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“Love Live” continues to throw me for a loop.

But at least I think I’m starting to understand why, now.

It comes down to one word:  “Shine”.

When I was a child, I was driven.  Very driven.  I was the smartest child I knew, and probably the smartest child of my social circles, which were somewhat extensive.  I was reading at a very early age.  I was doing math at a very early age.  I was running intellectual rings around my parents, and everyone I knew, before even reaching my tenth birthday.

I had all the tools I needed, inside me, to shine.  I could have been anything I wanted, done anything I wanted, learned anything I wanted.  I could have been great.  I mean, really great.

But it was all inside me.  My environment was completely opposed to that and fought me every change it got.

My parents recognized how smart I was, but didn’t really care.  We were in poverty, so I had none of the resources I needed.  We could not do anything on Saturday for religious reasons, so all of the good events that would have helped me succeed were out of my reach.  I was smart.  And I did nothing.  Absolutely nothing.

When I became a teenager, I was hit by a strong depression that has never really left, and that made things difficult as well.  From then, probably my defining characteristic – even above my intelligence – was my ability to make the exact wrong decisions.  This was partly because I was emotionally stunted, and partly because I had no role models to show me how to actually make good decisions.  To show how bad my decision making was, I went to college as a piano performance major.  Probably one of the worst majors I could have possibly chosen for my particular “issues”.  It was a colossally bad decision that I regret to this very day, thirty or so years later.  And the bad decisions didn’t cease.  I can list decision after decision after decision that were not just subjectively, but objectively bad.

And the hits just kept on coming.

“Love Live”, all three (or maybe four) iterations of it, have basically one plot.  A bunch of ordinary girls find out how to shine.

And to “shine”, in whatever form that might take, is all I ever wanted in life.

It’s not that I particularly want to be an idol.  It’s one of the class of things that would be forever denied of me, for many, many different reasons.  And the fact that I cannot become an idol, or a teenage girl, or any of those things that I am either simply not (and will never be) or am singularly unsuited to, is not particularly troublesome to me.  But what is troublesome is the potentialities.  The sheer possibilities that these girls have, that I cannot, and can never experience.  My life is beginning to approach its twilight.  All the good years are behind me.  And I never shone.

I never once shone.

After thinking about it a lot, after really thinking about it, I think the thing about the high school in Nijigasaki was that it was full of possibilities, and the girls who attended that school had so many different resources and possibilities at their fingertips, just theirs for the taking.  Want to join a school idol club?  There it is! (well, oops, it’s gone now, but you know what I mean).  Want to join an underwater basket weaving club?  There’s a whole wing of a school as large as a convention center (mostly because it is one, but that’s breaking the fourth wall) solely dedicated to clubs.  Part of the whole concept of the “love live” franchise is… possibilities.  A bunch of ordinary girls who, through hard work, determination, and luck, can live out their dreams and shine.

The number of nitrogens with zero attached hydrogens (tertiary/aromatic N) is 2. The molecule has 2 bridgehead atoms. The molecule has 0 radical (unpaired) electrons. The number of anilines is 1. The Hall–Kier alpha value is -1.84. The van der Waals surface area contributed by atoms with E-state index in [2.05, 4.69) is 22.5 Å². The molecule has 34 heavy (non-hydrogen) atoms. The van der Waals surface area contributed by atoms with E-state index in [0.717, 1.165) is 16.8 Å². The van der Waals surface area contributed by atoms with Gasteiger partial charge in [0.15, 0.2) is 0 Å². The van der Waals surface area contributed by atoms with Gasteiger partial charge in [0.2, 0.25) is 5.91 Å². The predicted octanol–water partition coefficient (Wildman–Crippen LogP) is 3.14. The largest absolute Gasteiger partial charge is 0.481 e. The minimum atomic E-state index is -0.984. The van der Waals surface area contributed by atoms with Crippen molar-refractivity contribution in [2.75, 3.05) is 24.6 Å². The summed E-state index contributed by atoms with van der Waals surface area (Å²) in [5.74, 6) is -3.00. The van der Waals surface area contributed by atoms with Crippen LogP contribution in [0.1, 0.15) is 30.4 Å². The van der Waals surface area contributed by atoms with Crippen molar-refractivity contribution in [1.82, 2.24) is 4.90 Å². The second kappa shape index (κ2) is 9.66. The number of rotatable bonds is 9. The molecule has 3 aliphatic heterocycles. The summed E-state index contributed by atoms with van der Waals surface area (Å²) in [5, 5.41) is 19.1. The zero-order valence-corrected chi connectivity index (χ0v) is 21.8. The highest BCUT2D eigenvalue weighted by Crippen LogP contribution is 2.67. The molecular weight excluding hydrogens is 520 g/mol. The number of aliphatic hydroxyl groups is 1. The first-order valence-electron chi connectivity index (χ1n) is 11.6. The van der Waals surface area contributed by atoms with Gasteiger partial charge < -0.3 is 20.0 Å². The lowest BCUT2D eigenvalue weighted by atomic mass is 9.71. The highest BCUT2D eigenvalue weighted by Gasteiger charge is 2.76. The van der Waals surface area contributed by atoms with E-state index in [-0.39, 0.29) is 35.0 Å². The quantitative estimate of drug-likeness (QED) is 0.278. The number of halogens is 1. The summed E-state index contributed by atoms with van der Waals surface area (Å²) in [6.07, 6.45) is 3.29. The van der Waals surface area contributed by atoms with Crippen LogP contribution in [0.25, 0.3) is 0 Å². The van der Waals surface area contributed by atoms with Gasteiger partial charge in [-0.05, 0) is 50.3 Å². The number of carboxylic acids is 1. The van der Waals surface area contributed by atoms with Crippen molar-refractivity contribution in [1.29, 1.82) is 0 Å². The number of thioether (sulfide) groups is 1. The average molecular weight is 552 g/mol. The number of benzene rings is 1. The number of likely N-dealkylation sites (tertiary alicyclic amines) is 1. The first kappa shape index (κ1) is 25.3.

Again, I never once shone.

What of dreams, when you were never allowed to have yours?

I am not jealous of people who succeed at their dreams.  Well, not really.  Their dreams are their dreams, and who am I to begrudge them that?  I mean, after all, if there are to be fallen angels like Yoshiko (Yohane!) or, well, me, there are to be true angels too.  The ones who don’t have bad luck, the ones who don’t have it rain whenever they go outside, the ones who don’t trip all the time.  The ones who life does not see as a punching bag, the ones that God does not see as a punching bag.  The ones that succeed.  The ones that go to Nationals and win – Love Live or the wind ensemble competitions or whatever else they set their mind to.  And then, there’s me.  The ones who never succeed, the ones who can never get ahead, the ones who live a life of, to be charitable, stunning, quiet mediocrity.  Even though inside me is someone screaming “I can shine!  I know I can shine!  I’m as good as anyone else!”

But, I’m not.

I never once shone.

And that, I think is why Love Live, and sometimes other forms of Japanese media, hurt so much.

Because all I am ever destined for, all I’ve ever been destined for, is a life of being a “normal monster”.  Stunningly mediocre, less than average, nothing but a loser with all the potential in the world, and none of the capacity to realize it.

And there are some things, such as “Love Live”, that hit me over the head with that fact like an anime chop.

Even today, all I ever do is make bad decisions.

I cannot win.

I cannot shine.

I have never shone, and it is looking increasingly likely that I never will.

And that’s the biggest tragedy I can possibly think of, personally, right now.

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